The Saint Francis University Library adheres to, and urges its users to adhere to, United States copyright law. This page provides helpful resources so that others may better understand what it means to be copyright compliant. You may also be interested in the SFU Copyright Policy.
Copyright is a "principle of American law. . .that an author of a work may reap the fruits of his or her intellectual creativity for a limited period of time. Copyright is a form of protection provided by the laws of the United States for original works of authorship, including literary, dramatic, musical, architectural, cartographic, choreographic, pantomimic, pictorial, graphic, sculptural, and audiovisual creations. “Copyright” literally means the right to copy. The term has come to mean that body of exclusive rights granted by law to authors for protection of their work. The owner of copyright has the exclusive right to reproduce, distribute, and, in the case of certain works, publicly perform or display the work; to prepare derivative works; in the case of sound recordings, to perform the work publicly by means of a digital audio transmission; or to license others to engage in the same acts under specific terms and conditions. Copyright protection does not extend to any idea, procedure, process, slogan, principle, or discovery." From Copyright Circular 1a
Section 107 of the Copyright Act governs fair use of copyrighted works. Section 107 states: The fair use of a copyrighted work...for the purposes such as criticism, comment, news reporting, teaching...scholarship, or research is not an infringement of copyright. In determining whether the use made of a work in any particular case is a fair use the factors to be considered...include: the purpose and character of the use, including whether such use is of a commercial nature or is for nonprofit educational purposes; the nature of the copyrighted work; the amount and substantiality of the portion used in relation to the copyrighted work as a whole; and the effect of the use upon the potential market for or value of the copyrighted work.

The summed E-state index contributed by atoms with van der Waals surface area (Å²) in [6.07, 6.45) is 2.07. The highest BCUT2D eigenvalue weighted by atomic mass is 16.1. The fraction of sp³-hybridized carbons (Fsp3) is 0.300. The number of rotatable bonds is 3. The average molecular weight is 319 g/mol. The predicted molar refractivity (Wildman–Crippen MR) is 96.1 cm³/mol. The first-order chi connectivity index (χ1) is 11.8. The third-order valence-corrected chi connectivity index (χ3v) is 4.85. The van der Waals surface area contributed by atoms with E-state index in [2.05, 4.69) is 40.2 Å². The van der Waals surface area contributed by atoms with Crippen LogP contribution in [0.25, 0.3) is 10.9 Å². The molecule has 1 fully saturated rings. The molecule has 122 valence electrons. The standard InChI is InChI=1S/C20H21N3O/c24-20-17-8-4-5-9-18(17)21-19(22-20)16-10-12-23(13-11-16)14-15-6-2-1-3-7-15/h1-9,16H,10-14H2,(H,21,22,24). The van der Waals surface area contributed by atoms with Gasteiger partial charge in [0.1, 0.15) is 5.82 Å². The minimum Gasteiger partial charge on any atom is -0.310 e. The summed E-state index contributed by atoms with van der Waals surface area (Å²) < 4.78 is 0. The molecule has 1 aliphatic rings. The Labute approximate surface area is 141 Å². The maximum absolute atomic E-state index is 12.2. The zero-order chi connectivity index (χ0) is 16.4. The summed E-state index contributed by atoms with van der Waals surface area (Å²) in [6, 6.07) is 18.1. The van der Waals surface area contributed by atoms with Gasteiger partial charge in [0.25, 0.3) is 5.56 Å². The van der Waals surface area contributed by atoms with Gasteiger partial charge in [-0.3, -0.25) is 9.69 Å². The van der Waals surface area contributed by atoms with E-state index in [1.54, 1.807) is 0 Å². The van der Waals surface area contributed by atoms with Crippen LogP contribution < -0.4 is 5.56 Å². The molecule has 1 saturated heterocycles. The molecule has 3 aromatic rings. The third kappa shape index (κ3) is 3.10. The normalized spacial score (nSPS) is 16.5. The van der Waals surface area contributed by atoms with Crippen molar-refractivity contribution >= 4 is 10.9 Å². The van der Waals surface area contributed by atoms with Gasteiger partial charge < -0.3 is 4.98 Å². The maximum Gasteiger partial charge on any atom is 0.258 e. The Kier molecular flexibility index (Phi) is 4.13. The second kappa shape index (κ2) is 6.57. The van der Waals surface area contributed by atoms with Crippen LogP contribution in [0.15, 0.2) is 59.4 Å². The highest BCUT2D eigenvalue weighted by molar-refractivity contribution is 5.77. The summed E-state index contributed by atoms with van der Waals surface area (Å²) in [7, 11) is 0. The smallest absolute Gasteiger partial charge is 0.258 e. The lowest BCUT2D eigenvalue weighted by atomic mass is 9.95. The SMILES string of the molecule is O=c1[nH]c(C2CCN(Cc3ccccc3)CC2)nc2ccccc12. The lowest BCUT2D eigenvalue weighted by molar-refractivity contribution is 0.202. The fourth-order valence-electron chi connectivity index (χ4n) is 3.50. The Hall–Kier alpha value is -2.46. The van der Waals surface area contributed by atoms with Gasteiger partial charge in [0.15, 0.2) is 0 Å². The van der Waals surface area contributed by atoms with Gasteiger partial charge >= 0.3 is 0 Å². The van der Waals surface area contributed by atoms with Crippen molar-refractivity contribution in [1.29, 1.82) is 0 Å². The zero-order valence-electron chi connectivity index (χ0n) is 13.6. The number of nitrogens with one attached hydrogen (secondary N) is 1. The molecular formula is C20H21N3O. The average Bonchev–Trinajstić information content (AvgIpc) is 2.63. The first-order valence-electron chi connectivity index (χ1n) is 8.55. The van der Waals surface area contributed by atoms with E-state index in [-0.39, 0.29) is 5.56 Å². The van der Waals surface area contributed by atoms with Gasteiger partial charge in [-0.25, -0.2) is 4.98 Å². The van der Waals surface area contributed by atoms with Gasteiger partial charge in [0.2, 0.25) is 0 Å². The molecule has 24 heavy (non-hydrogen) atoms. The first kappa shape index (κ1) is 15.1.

Try the Fair Use Evaluator. "This tool is designed to help you better understand how to determine the "fairness" of a use under the U.S. Copyright Code. The tool will help you collect, organize & archive the information you might need to support a fair use evaluation by providing you with a time-stamped, PDF document for your records, which could prove valuable, should you ever be asked by a copyright holder to provide your fair use evaluation and the data you used to support it."
Creative Commons - "Creative Commons helps you share your knowledge and creativity with the world. Creative Commons develops, supports, and stewards legal and technical infrastructure that maximizes digital creativity, sharing, and innovation." Don't want to claim full copyright protection for your work? Use one of the many Creative Commons licenses to do so.
Copyright Cleanrance Center - "[P]rovides collective copyright licensing services for corporate and academic users of copyrighted materials. CCC procures agreements with rights holders, primarily academic publishers, and then acts as their agent in arranging collective licensing for institutions and one-time licensing for document delivery services, course packs, and other access and uses of texts". From Wikipedia
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